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Tech talent is the hot topic as TECNA’s national conference (finally) returns to Pittsburgh

Technology Councils of North America will gather 100 execs, including from Philadelphia, to discuss challenges including how to bring more underrepresented pros into the industry.

Attendees of TECNA's 2019 conference.

(Photo courtesy of Technology Councils of North America)

Technology Councils of North America (TECNA) and 100 execs from around the continent will be in Pittsburgh the rest of this week for the membership organization’s annual summer conference. The conference is July 20 through 22 and hosted by local TECNA member Pittsburgh Technology Council (PTC).

Sound familiar? This is the same conference that was originally scheduled to take place in the city for July 2020. However, due to the pandemic, TECNA chose to host a virtual gathering for the last two years. Pittsburgh previously hosted TECNA in 2002.

TECNA represents about 60 IT and technology trade organizations across the United States and Canada who in turn represent over 22,000 tech-related companies in North America. When Pittsburgh was originally chosen in 2020, Tim Jemal, TECNA’s former executive director, said then that the org’s board of directors considered multiple host bids and concluded that PTC’s staff and conference facility made it a great choice to host the conference.

“Pittsburgh’s continuing rise as a dynamic tech ecosystem coupled with a strong tech council makes it an ideal location for the 2020 TECNA Summer Conference,” Jemal said at the time. (TECNA’s new executive director as of January 2021, Jennifer Grundy Young, is a Pittsburgh native and a longtime former team member of PTC.)

The conference will cover topics such as recruiting talent, growing membership, sponsorships and event attendance, and preparing for a potential recession. Brian Kennedy, SVP of operations and government affairs at PTC, told Technical.ly this week that talent remains one of the biggest challenges participating organizations are facing in 2022.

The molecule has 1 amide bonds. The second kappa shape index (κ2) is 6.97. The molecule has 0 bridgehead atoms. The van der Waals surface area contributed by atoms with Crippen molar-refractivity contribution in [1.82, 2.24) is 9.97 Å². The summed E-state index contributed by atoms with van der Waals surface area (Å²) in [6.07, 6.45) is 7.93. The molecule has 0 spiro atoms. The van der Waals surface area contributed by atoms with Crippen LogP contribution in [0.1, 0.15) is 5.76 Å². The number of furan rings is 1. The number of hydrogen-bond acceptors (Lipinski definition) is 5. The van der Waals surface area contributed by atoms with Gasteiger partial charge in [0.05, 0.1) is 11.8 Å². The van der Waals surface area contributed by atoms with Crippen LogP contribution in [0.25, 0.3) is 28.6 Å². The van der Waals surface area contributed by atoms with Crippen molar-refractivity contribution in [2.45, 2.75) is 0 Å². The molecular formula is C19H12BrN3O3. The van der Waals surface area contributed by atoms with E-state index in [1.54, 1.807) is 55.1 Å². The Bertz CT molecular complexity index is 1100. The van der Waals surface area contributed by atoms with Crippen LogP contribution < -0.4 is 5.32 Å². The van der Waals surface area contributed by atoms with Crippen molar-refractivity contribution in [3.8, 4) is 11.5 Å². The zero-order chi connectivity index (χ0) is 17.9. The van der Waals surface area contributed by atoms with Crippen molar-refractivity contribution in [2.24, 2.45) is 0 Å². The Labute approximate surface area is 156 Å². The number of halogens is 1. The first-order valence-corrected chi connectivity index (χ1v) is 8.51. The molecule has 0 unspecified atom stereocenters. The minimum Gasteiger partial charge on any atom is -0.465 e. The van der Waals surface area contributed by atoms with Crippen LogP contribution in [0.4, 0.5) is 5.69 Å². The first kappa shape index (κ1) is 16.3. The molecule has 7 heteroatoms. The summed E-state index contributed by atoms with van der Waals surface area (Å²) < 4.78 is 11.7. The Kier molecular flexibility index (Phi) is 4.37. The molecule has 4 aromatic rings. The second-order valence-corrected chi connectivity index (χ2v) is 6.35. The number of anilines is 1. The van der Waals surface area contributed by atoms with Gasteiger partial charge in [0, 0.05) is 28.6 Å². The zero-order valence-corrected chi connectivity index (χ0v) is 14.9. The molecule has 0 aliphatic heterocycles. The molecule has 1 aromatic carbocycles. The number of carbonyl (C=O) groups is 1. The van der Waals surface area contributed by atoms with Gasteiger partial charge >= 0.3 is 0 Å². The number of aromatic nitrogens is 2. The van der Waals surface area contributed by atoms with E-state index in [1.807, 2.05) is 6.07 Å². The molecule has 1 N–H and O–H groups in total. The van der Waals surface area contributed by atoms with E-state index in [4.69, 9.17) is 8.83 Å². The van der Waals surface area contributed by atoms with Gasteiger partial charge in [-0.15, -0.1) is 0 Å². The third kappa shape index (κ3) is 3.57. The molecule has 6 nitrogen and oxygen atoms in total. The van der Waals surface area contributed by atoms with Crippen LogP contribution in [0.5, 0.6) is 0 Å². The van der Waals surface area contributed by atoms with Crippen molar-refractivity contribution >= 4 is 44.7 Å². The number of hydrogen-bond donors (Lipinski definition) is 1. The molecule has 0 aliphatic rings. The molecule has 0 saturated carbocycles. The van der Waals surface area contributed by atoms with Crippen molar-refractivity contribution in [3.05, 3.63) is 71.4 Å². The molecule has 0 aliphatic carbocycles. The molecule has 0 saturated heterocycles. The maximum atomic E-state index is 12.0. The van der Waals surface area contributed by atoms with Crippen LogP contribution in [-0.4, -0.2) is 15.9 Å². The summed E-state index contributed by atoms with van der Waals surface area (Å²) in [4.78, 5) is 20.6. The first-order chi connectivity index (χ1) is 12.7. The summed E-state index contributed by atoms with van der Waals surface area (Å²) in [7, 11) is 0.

“Collectively, Tecna’s member association represent more than 22,000 employers who [are] facing massive shortfalls in skilled software engineers, cyber security professionals and business analysts,” he wrote in an email.

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Trade organizations are trying to find innovative ways to get underrepresented pros into the tech industry, including by creating “guided pathways.” The Apprenti program, for instance, was launched by the Washington Technology Industry Association and has “rapidly expanded into other markets, including Pittsburgh,” he said. In Apprenti PGH’s first year, the local program has seen almost 35 apprenticeship slots filled and a 95% retention rate for apprentices. Per Kennedy, more than half of the participants are women, 38% are African American, and 16% are Latinx. (Read more about Apprenti PGH’s structure and goals.)

Dean Miller, president of Philadelphia Alliance Capital and Technologies (PACT), told Technical.ly he is heading to the TECNA conference this week and plans to speak with other Apprenti leaders as he looks to bring the program to Philly in the coming months.

“It is so helpful to connect face to face with your peers and I am excited for this year’s event,” Miller said. “This conference will give me the opportunity to connect with the Apprenti national leadership as well as my other peers that have also launched Apprenti.”

The travel itself is a perk, too.

“I have spent a lot of time mining the robust and growing Pittsburgh region for investments but it has been a few years since I visited,” he said. “Can’t wait to get back!”

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